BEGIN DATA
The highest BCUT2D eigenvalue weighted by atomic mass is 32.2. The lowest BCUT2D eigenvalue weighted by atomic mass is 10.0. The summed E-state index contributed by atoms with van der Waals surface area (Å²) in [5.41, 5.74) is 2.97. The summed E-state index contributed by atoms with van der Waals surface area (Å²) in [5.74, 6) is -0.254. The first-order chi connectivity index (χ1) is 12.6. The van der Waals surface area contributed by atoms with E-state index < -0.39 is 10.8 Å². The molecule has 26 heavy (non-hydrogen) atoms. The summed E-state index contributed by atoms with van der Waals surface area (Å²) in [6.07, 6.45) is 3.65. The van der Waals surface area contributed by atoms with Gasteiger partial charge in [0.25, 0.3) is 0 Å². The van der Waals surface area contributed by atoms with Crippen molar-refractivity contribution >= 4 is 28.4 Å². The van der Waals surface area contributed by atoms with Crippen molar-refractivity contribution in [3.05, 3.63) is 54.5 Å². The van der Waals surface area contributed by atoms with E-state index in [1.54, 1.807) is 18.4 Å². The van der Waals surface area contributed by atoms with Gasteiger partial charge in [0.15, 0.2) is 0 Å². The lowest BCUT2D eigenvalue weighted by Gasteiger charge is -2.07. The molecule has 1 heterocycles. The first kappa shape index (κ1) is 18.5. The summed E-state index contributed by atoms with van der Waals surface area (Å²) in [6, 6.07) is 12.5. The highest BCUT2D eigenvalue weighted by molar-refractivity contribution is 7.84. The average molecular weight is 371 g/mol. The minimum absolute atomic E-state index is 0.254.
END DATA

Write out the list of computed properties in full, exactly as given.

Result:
The highest BCUT2D eigenvalue weighted by atomic mass is 32.2. The lowest BCUT2D eigenvalue weighted by atomic mass is 10.0. The summed E-state index contributed by atoms with van der Waals surface area (Å²) in [5.41, 5.74) is 2.97. The summed E-state index contributed by atoms with van der Waals surface area (Å²) in [5.74, 6) is -0.254. The first-order chi connectivity index (χ1) is 12.6. The van der Waals surface area contributed by atoms with E-state index < -0.39 is 10.8 Å². The molecule has 26 heavy (non-hydrogen) atoms. The summed E-state index contributed by atoms with van der Waals surface area (Å²) in [6.07, 6.45) is 3.65. The van der Waals surface area contributed by atoms with Gasteiger partial charge in [0.25, 0.3) is 0 Å². The van der Waals surface area contributed by atoms with Crippen molar-refractivity contribution >= 4 is 28.4 Å². The van der Waals surface area contributed by atoms with Crippen molar-refractivity contribution in [3.05, 3.63) is 54.5 Å². The van der Waals surface area contributed by atoms with E-state index in [1.54, 1.807) is 18.4 Å². The van der Waals surface area contributed by atoms with Gasteiger partial charge in [0.15, 0.2) is 0 Å². The lowest BCUT2D eigenvalue weighted by Gasteiger charge is -2.07. The molecule has 1 heterocycles. The first kappa shape index (κ1) is 18.5. The summed E-state index contributed by atoms with van der Waals surface area (Å²) in [6, 6.07) is 12.5. The highest BCUT2D eigenvalue weighted by molar-refractivity contribution is 7.84. The average molecular weight is 371 g/mol. The minimum absolute atomic E-state index is 0.254.